the effectiveness of three different self-talk interventions on endurance
performance. Participants for this study included nine cyclists who performed a
20-minute cycling ergometer workout two times per week for five weeks. Participants
were assigned to each of the three groups: self-regulated positive self-talk,
assisted positive self-talk, and assisted negative self-talk. Results for this
study suggested that performance in all groups increased with assisted positive
self-talk having the highest increase and assisted negative self-talk having
the lowest increase. For my study, once again, this article validates that
negative self-talk can be harmful to performance and also helps prove that my
hypothesis that positive self-talk will increase performance.

According to sports psychologists for
basketball, negative self-talk can induce physical as well as mental stress,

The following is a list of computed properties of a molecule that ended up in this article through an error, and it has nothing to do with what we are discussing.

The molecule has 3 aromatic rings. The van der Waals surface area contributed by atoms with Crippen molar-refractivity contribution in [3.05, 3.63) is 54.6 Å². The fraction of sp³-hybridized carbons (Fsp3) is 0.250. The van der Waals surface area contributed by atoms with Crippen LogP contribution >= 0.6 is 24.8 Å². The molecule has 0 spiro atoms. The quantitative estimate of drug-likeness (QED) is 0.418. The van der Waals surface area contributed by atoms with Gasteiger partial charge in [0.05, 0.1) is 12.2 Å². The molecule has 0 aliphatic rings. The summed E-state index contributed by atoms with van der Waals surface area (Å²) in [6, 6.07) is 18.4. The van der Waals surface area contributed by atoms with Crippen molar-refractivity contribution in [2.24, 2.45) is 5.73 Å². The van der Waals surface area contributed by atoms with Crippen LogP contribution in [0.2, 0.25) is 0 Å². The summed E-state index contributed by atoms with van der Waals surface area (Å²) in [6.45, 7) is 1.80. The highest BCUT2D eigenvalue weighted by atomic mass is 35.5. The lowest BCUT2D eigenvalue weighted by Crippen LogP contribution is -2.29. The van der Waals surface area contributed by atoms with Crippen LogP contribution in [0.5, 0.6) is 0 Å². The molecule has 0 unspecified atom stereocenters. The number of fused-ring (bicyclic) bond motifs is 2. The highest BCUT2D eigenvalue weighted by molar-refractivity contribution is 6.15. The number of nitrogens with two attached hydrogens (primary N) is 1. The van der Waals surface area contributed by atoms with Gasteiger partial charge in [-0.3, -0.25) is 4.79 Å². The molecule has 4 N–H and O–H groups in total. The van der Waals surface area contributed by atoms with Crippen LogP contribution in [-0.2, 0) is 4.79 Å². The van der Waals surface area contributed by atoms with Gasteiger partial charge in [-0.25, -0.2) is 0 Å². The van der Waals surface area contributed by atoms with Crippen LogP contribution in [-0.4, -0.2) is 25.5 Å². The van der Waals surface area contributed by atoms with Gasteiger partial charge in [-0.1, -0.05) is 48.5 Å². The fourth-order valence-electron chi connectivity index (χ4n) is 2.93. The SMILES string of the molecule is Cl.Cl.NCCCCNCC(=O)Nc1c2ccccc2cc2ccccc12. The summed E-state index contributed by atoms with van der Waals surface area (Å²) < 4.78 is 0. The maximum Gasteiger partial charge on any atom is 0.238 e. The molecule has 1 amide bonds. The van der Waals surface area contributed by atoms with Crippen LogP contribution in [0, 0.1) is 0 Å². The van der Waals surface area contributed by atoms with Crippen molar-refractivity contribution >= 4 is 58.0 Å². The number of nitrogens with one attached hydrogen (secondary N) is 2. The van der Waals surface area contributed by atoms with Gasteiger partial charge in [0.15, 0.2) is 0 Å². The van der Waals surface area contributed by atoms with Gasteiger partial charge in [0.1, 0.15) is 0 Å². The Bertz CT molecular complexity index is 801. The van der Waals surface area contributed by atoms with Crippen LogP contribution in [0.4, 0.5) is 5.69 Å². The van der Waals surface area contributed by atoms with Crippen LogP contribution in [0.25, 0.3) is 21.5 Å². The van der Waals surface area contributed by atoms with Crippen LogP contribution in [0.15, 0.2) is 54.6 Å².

harming your cardiovascular health, gut health, and immune system. David E.
Conroy and Jonathan N. Metzler (2004) also conducted a study on negative
self-talk where they investigated the relationship between Structure Analysis
of Social Behavior-defined patterns of state-specific self-talk (while failing,
while succeeding, wished for, and feared) and three forms of situation-specific
trait performance anxiety: fear of failure (FF), fear of success (FS), and
sport anxiety (SA). What they found was that negative self-talk was associated
with fear of failure and sports anxiety. With my study, this provides knowledgeable
background about negative self-talk while also giving different associations
that will be beneficial my negative self-talk control group.

Self-Talk Within Sports

            As stated above, “self-talk is
one of the major cognitive strategies used in order to activate the mental
processes of an athlete which modifies their existing thought and affect patterns.”
Both positive and negative self-talk play a defining role in athletes
performance, it either help increase or decrease performance.

Antonis Hatzigeorgiadis, Nikos